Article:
6.1 Issue Request for Proposal (RFP) or Military Interdepartmental Purchase Request (MIPR)

Reference Source:  Guidance from OUSD(A&S)
Based on DAU Service Acquisition Mall, Step 6, Jan 2020 

The formal acquisition process starts with the issuance of the final RFP or if the acquisition team has determined to use another activity’s acquisition vehicle to complete their action the issuance of a MIPR.

FAR Part 15.201 states “After release of the solicitation, the contracting officer must be the focal point of any exchange with potential offerors.

When specific information about a proposed acquisition that would be necessary for the preparation of proposals is disclosed to one or more potential offerors, that information must be made available to the public as soon as practicable, but no later than the next general release of information, in order to avoid creating an unfair competitive advantage.”


6.2 Conduct Source Selection

Reference Source:  Guidance from OUSD(A&S)
Based on DAU Service Acquisition Mall, Step 6, Jan 2020 

The objective of source selection is to select the offeror, who’s proposal represents the best value in accordance with the criteria stated in the RFP.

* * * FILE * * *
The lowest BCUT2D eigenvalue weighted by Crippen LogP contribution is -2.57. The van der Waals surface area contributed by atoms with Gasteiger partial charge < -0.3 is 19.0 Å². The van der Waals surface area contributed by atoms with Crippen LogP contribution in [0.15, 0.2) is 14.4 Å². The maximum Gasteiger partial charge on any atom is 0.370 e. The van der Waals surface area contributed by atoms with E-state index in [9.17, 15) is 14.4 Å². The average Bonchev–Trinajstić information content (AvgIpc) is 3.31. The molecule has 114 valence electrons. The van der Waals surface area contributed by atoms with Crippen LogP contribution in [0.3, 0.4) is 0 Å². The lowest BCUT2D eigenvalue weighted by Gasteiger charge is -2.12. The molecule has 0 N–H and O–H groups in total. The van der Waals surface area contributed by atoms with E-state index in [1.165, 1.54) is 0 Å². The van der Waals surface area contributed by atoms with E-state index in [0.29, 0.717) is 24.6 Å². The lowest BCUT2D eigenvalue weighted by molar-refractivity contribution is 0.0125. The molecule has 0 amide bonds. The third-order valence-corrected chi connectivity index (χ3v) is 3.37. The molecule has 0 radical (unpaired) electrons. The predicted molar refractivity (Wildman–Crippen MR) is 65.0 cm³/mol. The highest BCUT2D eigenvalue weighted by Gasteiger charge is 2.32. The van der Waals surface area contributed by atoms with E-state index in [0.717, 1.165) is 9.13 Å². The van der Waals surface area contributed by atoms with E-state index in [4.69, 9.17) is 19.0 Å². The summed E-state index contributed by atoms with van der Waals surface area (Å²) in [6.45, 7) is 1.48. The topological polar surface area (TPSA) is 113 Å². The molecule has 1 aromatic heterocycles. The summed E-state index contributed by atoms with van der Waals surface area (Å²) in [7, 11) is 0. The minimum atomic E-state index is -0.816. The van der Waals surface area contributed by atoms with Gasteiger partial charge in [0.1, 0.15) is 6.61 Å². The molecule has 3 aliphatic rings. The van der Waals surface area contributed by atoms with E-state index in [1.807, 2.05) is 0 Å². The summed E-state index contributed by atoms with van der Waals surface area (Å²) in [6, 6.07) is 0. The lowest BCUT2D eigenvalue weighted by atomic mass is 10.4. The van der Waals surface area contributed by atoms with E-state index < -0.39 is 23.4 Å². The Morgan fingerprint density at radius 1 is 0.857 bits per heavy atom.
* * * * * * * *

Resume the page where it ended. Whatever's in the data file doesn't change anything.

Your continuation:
The FAR gives the government wide latitude in setting the ground rules for how a contractor’s proposal will be evaluated and for setting the basis of award.

The RFP’s Section L Instructions to Offerors and Section M Evaluation Factors for Award provide industry information regarding how to submit their offer and how it will be evaluated. Both of these are critical for a successful acquisition.


6.3 Pre-Award Approval Documents

Reference Source:  Guidance from OUSD(A&S)
Based on DAU Service Acquisition Mall, Step 6, Jan 2020 

These actions vary depending on the dollar value of the acquisition and organization policy. They may include pre-award surveys, pre-negotiation business clearances and Congressional notification, depending on the amount of the award.


6.4 Contract Award

Reference Source:  Guidance from OUSD(A&S)
Based on DAU Service Acquisition Mall, Step 6, Jan 2020 

Upon receipt of all required pre-award approvals and completion of required notifications, the contracting officer executes the contract.

To give publicity to the award and recognize the team members, a formal contract signing ceremony often is conducted.

This particularly is desirable in large and/or complex acquisitions